by SergeiRostov 2008-02-06 01:48PM | 0 recs
Re: The Week Ahead
"unethical"? "undemocratic"? I think it's more like "running a smart campaign". I don't think Obama does anything any different than any other politician does or would do if they could. And I say that as someone who is NOT an Obama supporter. So far, I'd say he has run the better campaign.
by vj 2008-02-06 01:51PM | 0 recs
Re: The Week Ahead

 
    To garner a number of delegates out of proportion to your vote totals is - in a representative democracy such as ours is supposed to be  - by definition both unethical and undemocratic.

  "Smarter" or "better" campaigning is not the issue I was raising (and you know it) - I was speaking of the ethics of doing it at all...and that being better at it just makes it worse.

   And it doesn't matter if "everyone does it" (or would do it) - that he does it is bad enough, if he wins by doing it makes it worse, and it makes it even worse for him to do it, since he has cliamed that one difference between him and everyone else is that he is the only one who doesn't do such things.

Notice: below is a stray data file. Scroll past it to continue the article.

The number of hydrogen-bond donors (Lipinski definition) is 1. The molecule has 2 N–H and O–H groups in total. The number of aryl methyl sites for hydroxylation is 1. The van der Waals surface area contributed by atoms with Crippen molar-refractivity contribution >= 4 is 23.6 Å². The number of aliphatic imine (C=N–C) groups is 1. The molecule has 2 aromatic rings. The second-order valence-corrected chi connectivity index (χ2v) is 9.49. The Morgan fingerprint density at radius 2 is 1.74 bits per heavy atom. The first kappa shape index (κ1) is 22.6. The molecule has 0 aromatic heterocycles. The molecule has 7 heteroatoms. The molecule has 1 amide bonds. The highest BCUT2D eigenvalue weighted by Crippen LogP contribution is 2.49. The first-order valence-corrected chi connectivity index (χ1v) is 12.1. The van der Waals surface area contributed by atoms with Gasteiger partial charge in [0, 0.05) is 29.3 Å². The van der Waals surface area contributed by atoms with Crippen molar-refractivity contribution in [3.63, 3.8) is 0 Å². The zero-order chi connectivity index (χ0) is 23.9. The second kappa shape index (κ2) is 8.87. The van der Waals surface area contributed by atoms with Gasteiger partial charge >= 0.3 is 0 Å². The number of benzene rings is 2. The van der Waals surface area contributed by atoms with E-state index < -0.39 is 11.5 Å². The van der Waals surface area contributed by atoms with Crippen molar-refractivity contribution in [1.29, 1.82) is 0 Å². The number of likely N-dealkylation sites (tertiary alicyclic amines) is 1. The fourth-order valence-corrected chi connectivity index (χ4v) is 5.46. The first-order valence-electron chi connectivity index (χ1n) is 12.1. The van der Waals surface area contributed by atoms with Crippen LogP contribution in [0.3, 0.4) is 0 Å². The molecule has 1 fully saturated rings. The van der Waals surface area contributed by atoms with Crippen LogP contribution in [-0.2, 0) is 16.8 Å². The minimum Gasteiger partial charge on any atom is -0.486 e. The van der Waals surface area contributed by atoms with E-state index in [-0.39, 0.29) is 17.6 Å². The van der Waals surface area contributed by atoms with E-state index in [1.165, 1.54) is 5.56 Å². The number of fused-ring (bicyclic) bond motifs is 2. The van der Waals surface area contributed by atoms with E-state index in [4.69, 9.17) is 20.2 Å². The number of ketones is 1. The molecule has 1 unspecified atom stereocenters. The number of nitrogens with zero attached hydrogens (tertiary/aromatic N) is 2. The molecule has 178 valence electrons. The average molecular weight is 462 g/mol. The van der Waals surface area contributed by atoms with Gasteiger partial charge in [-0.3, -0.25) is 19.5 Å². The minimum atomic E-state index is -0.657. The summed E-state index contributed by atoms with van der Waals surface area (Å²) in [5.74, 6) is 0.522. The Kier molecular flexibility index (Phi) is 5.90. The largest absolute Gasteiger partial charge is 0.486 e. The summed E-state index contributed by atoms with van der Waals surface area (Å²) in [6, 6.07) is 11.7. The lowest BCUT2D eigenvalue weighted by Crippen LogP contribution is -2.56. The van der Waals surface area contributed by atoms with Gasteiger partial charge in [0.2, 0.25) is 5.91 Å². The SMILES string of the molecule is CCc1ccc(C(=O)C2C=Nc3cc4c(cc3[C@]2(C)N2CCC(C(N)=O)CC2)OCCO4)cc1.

SR

by SergeiRostov 2008-02-06 02:11PM | 0 recs
Would it be unethical
to try to win the presidency via the Electoral College without winning the popular vote? I don't think so. That's the way the system is set up. I don't happen to like it, but that's the way it is.
by vj 2008-02-06 02:22PM | 0 recs
Re: The Week Ahead

This was all well known in advance, the Clinton team just picked the wrong strategy.

by Jerome Armstrong 2008-02-06 02:08PM | 0 recs
Re: The Week Ahead


   Doesn't matter. My points still stand.

  (But yes, you're right - the Clinton campaign picked the more ethical and more democratic strategy, even though their detractors said they wouldn't.)

                                    SR

by SergeiRostov 2008-02-06 02:15PM | 0 recs
Do you think they did that because it was
"more ethical"?
by vj 2008-02-06 02:19PM | 0 recs
Re: The Week Ahead

Yet, by your standards, it's not unethical for Hillary to argue that she should get the delegates from FL and MI, despite the fact that they broke party rules and everyone agreed not to campaign there?  Or to sue Nevada to try and disenfranchise voters that she thinks would hurt her? Please...

Not only that, the total popular vote in Super Tuesday was extremely close... within about .4 percent.  I have a feeling that whoever wins the nomination will indeed actually end up with the total popular vote, nullifying your strange "ethical" argument.